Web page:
nf-core is a community effort to collect a curated set of analysis pipelines built using Nextflow.
nf-core has three target audiences: facilities, single users and developers. For facilities it provides highly automated and optimized pipelines that guaranty reproducibility of results for their users. Single users profit from portable, documented and easy to use workflows. But you can also become a developer and write your own pipeline in Nextflow using already available templates and helper tools.
Nextflow is a workflow manager. It has been developed specifically to ease the creation and execution of bioinformatics pipelines. The benefits of having your pipeline in Nextflow include:
- Built-in GitHub support.
- Compatibility with virtually all computational infrastructures, including all major cluster job schedulers.
- Integrated software dependency management (Docker, Singularity, Conda).
- Portability so you can run your pipeline anywhere: laptop, cluster or cloud.
- Reproducibility of analyses independent of time and computing platform.
Whether your pipeline is a simple BLAST execution or a complex genome annotation pipeline, you can build it with Nextflow.
Nextflow works best when you have an active internet connection, as it is able to fetch all pipeline requirements. If you need to run offline, please see Running offline.
First, make sure that you have all required software installed (Nextflow + Docker / Singularity / Conda). See the installation docs for more information.
Try running the Nextflow "hello world" example to make sure that the tools are working properly:
nextflow run hello
Configure Nextflow to run on your system.
The simplest way to run is with
singularity) which will tell Nextflow to execute jobs locally using Docker to fulfil the software requirements.
Conda is also supported with
-profile conda. However this option is not recommended, as reproducibility of the results can't be guaranteed without containerization.
For more complex configuration of Nextflow for your system, please see the Nextflow configuration documentation.
To test that everything is working properly, try running the tests for your pipeline of interest in the terminal:
nextflow run nf-core/<pipeline_name> -profile test,docker
<pipeline_name>with the name of an nf-core pipeline.
If you don't have Docker installed, replace
dockerin the command with either
There is no need to download anything first - nextflow will pull the code for you from the GitHub repository automatically and fetch the software requirements too.
Read the pipeline documentation to see which command-line parameters are required. These will be specific to your data type and usage.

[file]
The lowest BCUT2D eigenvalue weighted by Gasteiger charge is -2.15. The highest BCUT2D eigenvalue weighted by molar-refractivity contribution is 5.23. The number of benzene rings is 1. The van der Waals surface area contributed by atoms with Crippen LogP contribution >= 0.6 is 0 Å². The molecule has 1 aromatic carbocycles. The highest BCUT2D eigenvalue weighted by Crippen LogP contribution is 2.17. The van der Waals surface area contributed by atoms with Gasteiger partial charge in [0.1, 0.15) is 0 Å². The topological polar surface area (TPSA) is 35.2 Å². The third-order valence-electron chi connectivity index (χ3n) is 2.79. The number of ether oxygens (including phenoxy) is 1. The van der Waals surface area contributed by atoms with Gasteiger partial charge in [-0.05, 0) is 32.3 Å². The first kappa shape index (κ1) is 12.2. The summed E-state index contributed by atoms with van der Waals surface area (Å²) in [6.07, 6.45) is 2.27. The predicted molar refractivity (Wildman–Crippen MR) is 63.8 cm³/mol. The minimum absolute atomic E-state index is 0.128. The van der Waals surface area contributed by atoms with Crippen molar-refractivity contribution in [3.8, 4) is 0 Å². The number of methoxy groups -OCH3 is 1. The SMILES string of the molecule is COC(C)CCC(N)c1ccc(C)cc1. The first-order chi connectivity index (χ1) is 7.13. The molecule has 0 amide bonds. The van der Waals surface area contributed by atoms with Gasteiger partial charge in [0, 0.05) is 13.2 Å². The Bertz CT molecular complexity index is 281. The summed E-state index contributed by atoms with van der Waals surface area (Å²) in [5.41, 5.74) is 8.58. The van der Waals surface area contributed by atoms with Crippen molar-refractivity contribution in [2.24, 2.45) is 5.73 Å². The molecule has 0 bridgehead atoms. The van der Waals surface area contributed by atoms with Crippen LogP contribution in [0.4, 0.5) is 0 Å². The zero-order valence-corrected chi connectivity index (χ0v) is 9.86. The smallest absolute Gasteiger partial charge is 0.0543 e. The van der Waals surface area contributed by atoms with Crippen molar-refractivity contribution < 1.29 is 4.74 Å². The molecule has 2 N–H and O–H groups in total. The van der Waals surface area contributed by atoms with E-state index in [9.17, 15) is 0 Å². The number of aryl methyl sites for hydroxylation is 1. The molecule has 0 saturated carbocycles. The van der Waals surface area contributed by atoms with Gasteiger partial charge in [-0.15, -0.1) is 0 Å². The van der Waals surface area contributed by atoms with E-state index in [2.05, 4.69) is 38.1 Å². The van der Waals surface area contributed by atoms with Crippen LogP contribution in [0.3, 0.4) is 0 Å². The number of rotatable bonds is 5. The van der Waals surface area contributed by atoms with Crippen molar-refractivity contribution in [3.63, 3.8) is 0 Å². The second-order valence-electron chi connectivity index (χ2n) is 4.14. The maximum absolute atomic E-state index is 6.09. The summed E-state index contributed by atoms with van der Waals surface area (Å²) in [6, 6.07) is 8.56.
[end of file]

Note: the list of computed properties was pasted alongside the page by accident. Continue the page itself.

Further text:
Launch the pipeline with some real data by omitting the
testconfig profile and providing the required pipeline-specific parameters. For example, if you want to run the
methylseqpipeline, you might use the following command:
nextflow run nf-core/methylseq -profile docker --reads 'input_data/*.fastq.gz' --outdir myproj/results --genome GRCh38
Once complete, check the pipeline execution and quality control reports. Each pipeline comes with documentation describing the different outputs.
- Hyphens matter! Core Nextflow command-line options use one (
-) whereas pipeline specific parameters use two (
--email firstname.lastname@example.org receive emails when your pipeline completes
- Always specify
-r <version-number>when running to explicitly use a specific release. Then an identical command can be used in the future to give identical results.
-resumeto restart pipelines that did not complete. This ensures that successful tasks from the previous run wont be re-executed.
nextflow logto find names of all previous runs in your directory. These can be used with
-resumeto restart specific runs.
- Be clever with multiple Nextflow configuration locations. For example, use
-profilefor your cluster configuration,
~/.nextflow/configfor your personal config such as
params.emailand a working directory
nextflow.configfile for reproducible run-specific configuration.
To help you manage your nf-core pipelines and discover updates, we have written some command-line helper tools. These allow you to list all available pipelines and versions, with information about what versions you're running locally. There are also commands to help downloading pipelines for use offline.
To find out more about these tools, read the Tools page.